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pigs faceBehavioural individuality and its implication for the social life of domestic pigs


Year: 2023

Sarah Ambruosi
AgroParisTech, France

Supervisor(s): Dr Charlotte Goursot & Dr Jen-Yun Chou, University of Veterinary Medicine, Austria



Sociability is defined as the reaction to the presence or absence of conspecifics and the motivation to associate with them. Research on sociability has long been overlooked compared to other personality traits, thus limiting our understanding of behaviours and dimensions which could potentially represent it. We aimed to investigate sociability in real vs. artificial testing conditions.

We developed a Novel Peer Test (NPT) on 80 domestic pigs (Sus scrofa domesticus) to investigate sociability. Each pig was confronted with an unfamiliar conspecific, separated by a fence in a familiar environment. To validate the NPT, we performed classic personality tests, including an Open Field Test, Novel Object Test, Human Approach Test, all repeated after two weeks. Through Principal Component Analysis, we found that the NPT may distinguish pigs’ motivation to interact with a novel conspecific that is independent from novelty seeking, thus it is a promising test for the study of sociability. We also used Social Network Analysis on the social behaviours between pen-mates and showed that the personality tests did not reflect pigs’ social positions in their group.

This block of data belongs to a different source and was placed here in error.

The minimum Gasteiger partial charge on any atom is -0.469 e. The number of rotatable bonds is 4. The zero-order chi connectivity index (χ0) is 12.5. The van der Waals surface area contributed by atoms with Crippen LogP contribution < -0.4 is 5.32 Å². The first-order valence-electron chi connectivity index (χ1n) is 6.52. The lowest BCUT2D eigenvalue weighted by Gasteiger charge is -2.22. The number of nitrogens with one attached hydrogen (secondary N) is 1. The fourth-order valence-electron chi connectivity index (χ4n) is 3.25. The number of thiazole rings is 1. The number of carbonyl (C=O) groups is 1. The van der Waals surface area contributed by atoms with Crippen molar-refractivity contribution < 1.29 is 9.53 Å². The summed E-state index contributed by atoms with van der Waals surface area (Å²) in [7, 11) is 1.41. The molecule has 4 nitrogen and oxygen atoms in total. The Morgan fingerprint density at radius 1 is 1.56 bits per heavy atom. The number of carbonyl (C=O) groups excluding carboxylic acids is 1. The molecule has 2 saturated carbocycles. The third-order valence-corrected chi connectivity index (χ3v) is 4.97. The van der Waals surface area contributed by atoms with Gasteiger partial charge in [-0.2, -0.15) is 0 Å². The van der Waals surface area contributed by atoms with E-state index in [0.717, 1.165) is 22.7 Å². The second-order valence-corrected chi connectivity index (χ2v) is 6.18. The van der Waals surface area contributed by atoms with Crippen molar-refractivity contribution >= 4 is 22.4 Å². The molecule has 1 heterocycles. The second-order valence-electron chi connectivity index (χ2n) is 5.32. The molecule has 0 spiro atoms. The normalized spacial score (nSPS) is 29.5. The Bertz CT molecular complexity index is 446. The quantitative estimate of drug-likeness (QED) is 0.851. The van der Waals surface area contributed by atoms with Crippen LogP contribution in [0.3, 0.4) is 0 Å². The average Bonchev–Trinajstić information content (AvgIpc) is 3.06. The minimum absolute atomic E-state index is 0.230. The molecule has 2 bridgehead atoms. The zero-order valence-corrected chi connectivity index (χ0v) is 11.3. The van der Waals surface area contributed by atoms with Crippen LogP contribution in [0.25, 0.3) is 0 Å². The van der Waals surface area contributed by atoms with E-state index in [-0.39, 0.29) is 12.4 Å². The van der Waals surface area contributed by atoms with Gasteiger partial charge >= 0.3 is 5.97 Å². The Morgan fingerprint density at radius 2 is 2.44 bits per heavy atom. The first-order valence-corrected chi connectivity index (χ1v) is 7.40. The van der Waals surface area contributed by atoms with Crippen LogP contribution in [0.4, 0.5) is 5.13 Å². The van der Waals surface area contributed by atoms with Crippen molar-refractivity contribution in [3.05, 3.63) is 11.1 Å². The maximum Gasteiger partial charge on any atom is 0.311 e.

Thus, sociability may be multidimensional as individuals behave differently when interacting with a novel individual compared to a familiar one. This could have potential implications for the welfare of animals under human care, as their social interactions are often neglected during management practices.